i didn't have a lot of time or patience, and decided to cut my observation short. before packing it up for the night i viewed andromeda for a while with my new eyepiece. it was extremely faint and quite un-impressive. this was only due to the moon and the slight haze in the sky. i'm quite happy right now with my eyepiece. i can't wait for a good dark, clear, cold night. however our forecast is quite murky for the next few days.
it's been a week since the beginning of the new year, so i've waited long enough to hear of any last minute additions to this years top ten list. remember, this site is about physics, music, martinis and pretty girls, but mostly astronomy. :)
drum roll please....
10. cosmos 1 the russian attempt at a solar sail spacecraft. read more about this nifty disaster here.
9. e=mc^2 + 100 years did you know that it has been 100 years since Al Einstein came up with all his crazy ideas? well, most of them have been proven as fact.
8. nickel creek releases - why should the fire die? awesome third album from the trio (not counting any solo albums or the MAS release) http://www.nickelcreek.com/
7. space elevator comeptition a healthy competition to build a machine that will climb a ribbon and eventually walk off into orbit. if you'd like to enter the competion, go here.
6. darpa grand challenge almost 2 years ago i watched and waited to see if teams (mostly from universities) could build an autonomous vehicle that could (on it's own) navigate through a series of GPS points on a course that covered over 100 miles in the desert of california and nevada. i was dissappointed then that none of the vehicles even made it 10 miles, but i was thrilled to watch this years race when 5 teams completed the 132 mile course. the team that did it first walked away with $2 million. find out who won here.
5. danica patrick at indy (here's the pretty girl portion of the list) i have always been a supporter of equal rights for everyone. i firmly believe that gender should not be a factor in type of competition. danica is an awesome indy car driver. she has single handedly regained my interest in indy car racing. in the past few years i have gravitated slightly towards nascar, i bite my tounge. indy car racing rules. http://www.danicaracing.com/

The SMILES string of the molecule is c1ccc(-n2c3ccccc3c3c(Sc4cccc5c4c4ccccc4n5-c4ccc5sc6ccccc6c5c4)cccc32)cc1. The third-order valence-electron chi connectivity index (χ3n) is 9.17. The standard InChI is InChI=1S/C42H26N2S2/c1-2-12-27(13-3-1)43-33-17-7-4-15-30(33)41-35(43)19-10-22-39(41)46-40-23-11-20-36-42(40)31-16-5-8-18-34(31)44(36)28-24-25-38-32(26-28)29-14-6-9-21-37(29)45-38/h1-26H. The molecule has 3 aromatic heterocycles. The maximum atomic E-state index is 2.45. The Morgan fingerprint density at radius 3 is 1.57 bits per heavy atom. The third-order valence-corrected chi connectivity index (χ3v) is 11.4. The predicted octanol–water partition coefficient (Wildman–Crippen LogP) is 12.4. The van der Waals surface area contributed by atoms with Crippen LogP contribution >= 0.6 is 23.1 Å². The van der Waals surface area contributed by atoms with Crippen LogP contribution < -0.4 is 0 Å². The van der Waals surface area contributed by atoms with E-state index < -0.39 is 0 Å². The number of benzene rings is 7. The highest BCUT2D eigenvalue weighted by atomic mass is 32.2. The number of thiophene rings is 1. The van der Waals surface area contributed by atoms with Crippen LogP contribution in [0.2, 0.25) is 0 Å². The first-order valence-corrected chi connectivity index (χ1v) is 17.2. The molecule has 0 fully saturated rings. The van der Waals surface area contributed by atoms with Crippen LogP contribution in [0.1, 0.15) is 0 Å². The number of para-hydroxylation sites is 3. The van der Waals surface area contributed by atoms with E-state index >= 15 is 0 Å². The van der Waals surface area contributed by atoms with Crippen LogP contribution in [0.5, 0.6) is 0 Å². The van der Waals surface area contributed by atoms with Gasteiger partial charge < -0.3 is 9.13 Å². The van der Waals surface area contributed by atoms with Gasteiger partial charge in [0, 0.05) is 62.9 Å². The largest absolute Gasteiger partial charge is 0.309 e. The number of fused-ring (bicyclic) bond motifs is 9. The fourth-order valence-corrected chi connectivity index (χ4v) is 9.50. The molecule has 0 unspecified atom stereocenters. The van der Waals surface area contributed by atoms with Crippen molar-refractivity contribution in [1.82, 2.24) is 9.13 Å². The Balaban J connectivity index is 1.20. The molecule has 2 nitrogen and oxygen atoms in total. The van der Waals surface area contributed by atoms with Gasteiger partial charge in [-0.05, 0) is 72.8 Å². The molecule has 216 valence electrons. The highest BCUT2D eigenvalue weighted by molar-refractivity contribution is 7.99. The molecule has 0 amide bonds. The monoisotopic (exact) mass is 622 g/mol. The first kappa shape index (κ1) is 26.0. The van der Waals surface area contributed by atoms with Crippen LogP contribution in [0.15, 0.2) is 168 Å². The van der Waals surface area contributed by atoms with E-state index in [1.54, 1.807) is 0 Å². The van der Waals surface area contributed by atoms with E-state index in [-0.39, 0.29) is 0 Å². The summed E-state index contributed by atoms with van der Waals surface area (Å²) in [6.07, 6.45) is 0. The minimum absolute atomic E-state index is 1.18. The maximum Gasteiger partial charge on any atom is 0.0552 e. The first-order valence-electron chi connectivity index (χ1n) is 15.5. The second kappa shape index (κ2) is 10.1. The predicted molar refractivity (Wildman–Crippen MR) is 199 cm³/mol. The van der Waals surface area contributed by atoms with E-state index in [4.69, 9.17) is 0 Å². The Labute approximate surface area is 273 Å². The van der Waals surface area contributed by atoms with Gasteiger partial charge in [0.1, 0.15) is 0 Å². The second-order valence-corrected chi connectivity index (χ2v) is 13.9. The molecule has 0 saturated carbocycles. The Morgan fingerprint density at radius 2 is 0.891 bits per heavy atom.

4. the 10th planet? 2003 UB313 rewrite the science books; well maybe they should wait another year or so. who knows how many planets we'll have in our solar system by the time it's all said and done. xena? really? find out more.
3. deep impact kisses tempel 1 there were more than just ordinary fireworks on july 4, 2005. deep impact was a mission to discover the mysteries inside a comet. deep impact did more than kiss comet tempel 1, it became "best friends forever" with that dirty snowball. read the whole story on the deep impact website.
2. nasa - space shuttle return to flight space shuttle discovery returned to flight under enormous scrutiny. there are inherrent dangers with flying in space, and somehow most people think it should be like walking to the fridge for another can of pop. in my opinion, nasa is doing an incredible job with the money they have to put humans in space. in the near future, being an astronaut will be a dangerous job. with the information gained, someday space travel will be safe for everyone.
1. cassini/huygens in my opinion, the most amazing things from 2005 all revolved around cassini/huygens. from inserting cassini into orbit around saturn (through a tiny gap in saturns rings) to the huygens probe dropping to the surface of titan to the images we are now getting back from cassini, this mission topped the best of the best for 2005. nasa and esa make an awesome team.
read more about the european huygens probe at esa.int